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1.  Increased cytochrome c in rat cerebrospinal fluid after cardiac arrest and its effects on hypoxic neuronal survival 
Resuscitation  2012;83(12):1491-1496.
Cerebrospinal fluid (CSF) proteins may be useful biomarkers of neuronal death and ultimate prognosis after hypoxic-ischemic brain injury. Cytochrome c has been identified in the CSF of children following traumatic brain injury. Cytochrome c is required for cellular respiration but it is also a central component of the intrinsic pathway of apoptosis. Thus, in addition to serving as a biomarker, cytochrome c release into CSF may have an effect upon survival of adjacent neurons. In this study, we use Western blot and ELISA to show that cytochrome c is elevated in CSF obtained from pediatric rats following resuscitation from cardiac arrest. Using biotinylated human cytochrome c in culture media we show that cytochrome c crosses the cell membrane and is incorporated into mitochondria of neurons exposed to anoxia. Lastly, we show that addition of human cytochrome c to primary neuronal culture exposed to anoxia improves survival. To our knowledge, this is the first study to show cytochrome c is elevated in CSF following hypoxic ischemic brain injury. Results from primary neuronal culture suggest that extracellular cytochrome c is able to cross the cell membrane of injured neurons, incorporate into mitochondria, and promote survival following anoxia.
doi:10.1016/j.resuscitation.2012.04.009
PMCID: PMC3445744  PMID: 22554683
cerebrospinal fluid; brain ischemia; cardiac arrest; cytochrome c
2.  Development and Validation of a High-Content Screening Assay to Identify Inhibitors of Cytoplasmic Dynein-Mediated Transport of Glucocorticoid Receptor to the Nucleus 
Abstract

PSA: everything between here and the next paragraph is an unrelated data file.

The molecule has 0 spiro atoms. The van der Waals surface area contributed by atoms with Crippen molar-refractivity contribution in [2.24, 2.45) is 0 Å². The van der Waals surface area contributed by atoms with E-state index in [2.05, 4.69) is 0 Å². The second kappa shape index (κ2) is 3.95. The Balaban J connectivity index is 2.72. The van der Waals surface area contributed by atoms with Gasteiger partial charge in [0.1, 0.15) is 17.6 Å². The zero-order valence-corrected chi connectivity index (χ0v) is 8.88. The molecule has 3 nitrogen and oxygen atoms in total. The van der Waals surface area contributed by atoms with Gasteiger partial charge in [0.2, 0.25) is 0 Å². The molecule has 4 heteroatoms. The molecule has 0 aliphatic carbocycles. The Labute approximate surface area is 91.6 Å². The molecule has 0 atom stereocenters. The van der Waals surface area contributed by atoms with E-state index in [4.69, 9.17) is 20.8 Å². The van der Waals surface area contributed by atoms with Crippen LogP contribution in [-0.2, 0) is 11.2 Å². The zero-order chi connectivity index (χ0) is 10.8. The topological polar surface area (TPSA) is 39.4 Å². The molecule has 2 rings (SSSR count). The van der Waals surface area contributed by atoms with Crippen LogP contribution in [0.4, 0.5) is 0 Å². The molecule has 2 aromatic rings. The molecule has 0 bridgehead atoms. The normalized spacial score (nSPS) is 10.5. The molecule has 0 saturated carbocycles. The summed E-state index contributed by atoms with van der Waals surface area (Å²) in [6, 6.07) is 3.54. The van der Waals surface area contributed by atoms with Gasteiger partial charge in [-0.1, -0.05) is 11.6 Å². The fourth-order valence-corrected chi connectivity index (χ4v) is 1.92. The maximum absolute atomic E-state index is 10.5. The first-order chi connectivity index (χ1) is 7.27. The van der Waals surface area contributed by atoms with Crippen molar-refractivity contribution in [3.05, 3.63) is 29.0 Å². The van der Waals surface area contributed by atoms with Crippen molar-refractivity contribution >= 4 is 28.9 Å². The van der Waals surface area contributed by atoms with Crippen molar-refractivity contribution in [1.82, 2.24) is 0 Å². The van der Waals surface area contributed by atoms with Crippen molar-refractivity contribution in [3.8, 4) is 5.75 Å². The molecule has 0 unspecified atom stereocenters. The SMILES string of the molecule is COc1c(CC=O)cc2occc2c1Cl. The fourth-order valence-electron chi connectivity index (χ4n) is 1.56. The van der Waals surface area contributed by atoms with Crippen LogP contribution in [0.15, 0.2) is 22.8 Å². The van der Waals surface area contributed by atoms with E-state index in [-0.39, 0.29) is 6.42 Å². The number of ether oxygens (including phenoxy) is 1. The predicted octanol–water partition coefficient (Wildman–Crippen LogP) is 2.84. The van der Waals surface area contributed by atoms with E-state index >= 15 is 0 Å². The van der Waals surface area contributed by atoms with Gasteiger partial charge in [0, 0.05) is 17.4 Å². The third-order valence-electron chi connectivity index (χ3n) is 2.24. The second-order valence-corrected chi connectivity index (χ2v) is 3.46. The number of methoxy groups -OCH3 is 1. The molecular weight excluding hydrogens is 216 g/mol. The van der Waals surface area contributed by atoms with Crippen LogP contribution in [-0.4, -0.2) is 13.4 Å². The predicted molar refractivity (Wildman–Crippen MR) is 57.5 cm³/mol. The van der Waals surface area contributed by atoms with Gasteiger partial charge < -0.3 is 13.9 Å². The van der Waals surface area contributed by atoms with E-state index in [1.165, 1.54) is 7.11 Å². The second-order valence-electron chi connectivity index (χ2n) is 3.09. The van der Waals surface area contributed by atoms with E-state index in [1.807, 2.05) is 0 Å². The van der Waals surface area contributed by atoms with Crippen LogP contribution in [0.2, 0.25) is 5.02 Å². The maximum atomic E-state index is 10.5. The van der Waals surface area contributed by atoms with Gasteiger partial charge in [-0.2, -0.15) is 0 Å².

Rapid ligand-induced trafficking of glucocorticoid nuclear hormone receptor (GR) from the cytoplasm to the nucleus is an extensively studied model for intracellular retrograde cargo transport employed in constructive morphogenesis and many other cellular functions. Unfortunately, potent and selective small-molecule disruptors of this process are lacking, which has restricted pharmacological investigations. We describe here the development and validation of a 384-well high-content screening (HCS) assay to identify inhibitors of the rapid ligand-induced retrograde translocation of cytoplasmic glucocorticoid nuclear hormone receptor green fluorescent fusion protein (GR-GFP) into the nuclei of 3617.4 mouse mammary adenocarcinoma cells. We selected 3617.4 cells, because they express GR-GFP under the control of a tetracycline (Tet)-repressible promoter and are exceptionally amenable to image acquisition and analysis procedures. Initially, we investigated the time-dependent expression of GR-GFP in 3617.4 cells under Tet-on and Tet-off control to determine the optimal conditions to measure dexamethasone (Dex)-induced GR-GFP nuclear translocation on the ArrayScan-VTI automated imaging platform. We then miniaturized the assay into a 384-well format and validated the performance of the GR-GFP nuclear translocation HCS assay in our 3-day assay signal window and dimethylsulfoxide validation tests. The molecular chaperone heat shock protein 90 (Hsp90) plays an essential role in the regulation of GR steroid binding affinity and ligand-induced retrograde trafficking to the nucleus. We verified that the GR-GFP HCS assay captured the concentration-dependent inhibition of GR-GFP nuclear translocation by 17-AAG, a benzoquinone ansamycin that selectively blocks the binding and hydrolysis of ATP by Hsp90. We screened the 1280 compound library of pharmacologically active compounds set in the Dex-induced GR-GFP nuclear translocation assay and used the multi-parameter HCS data to eliminate cytotoxic compounds and fluorescent outliers. We identified five qualified hits that inhibited the rapid retrograde trafficking of GR-GFP in a concentration-dependent manner: Bay 11-7085, 4-phenyl-3-furoxancarbonitrile, parthenolide, apomorphine, and 6-nitroso-1,2-benzopyrone. The data presented here demonstrate that the GR-GFP HCS assay provides an effective phenotypic screen and support the proposition that screening a larger library of diversity compounds will yield novel small-molecule probes that will enable the further exploration of intracellular retrograde transport of cargo along microtubules, a process which is essential to the morphogenesis and function of all cells.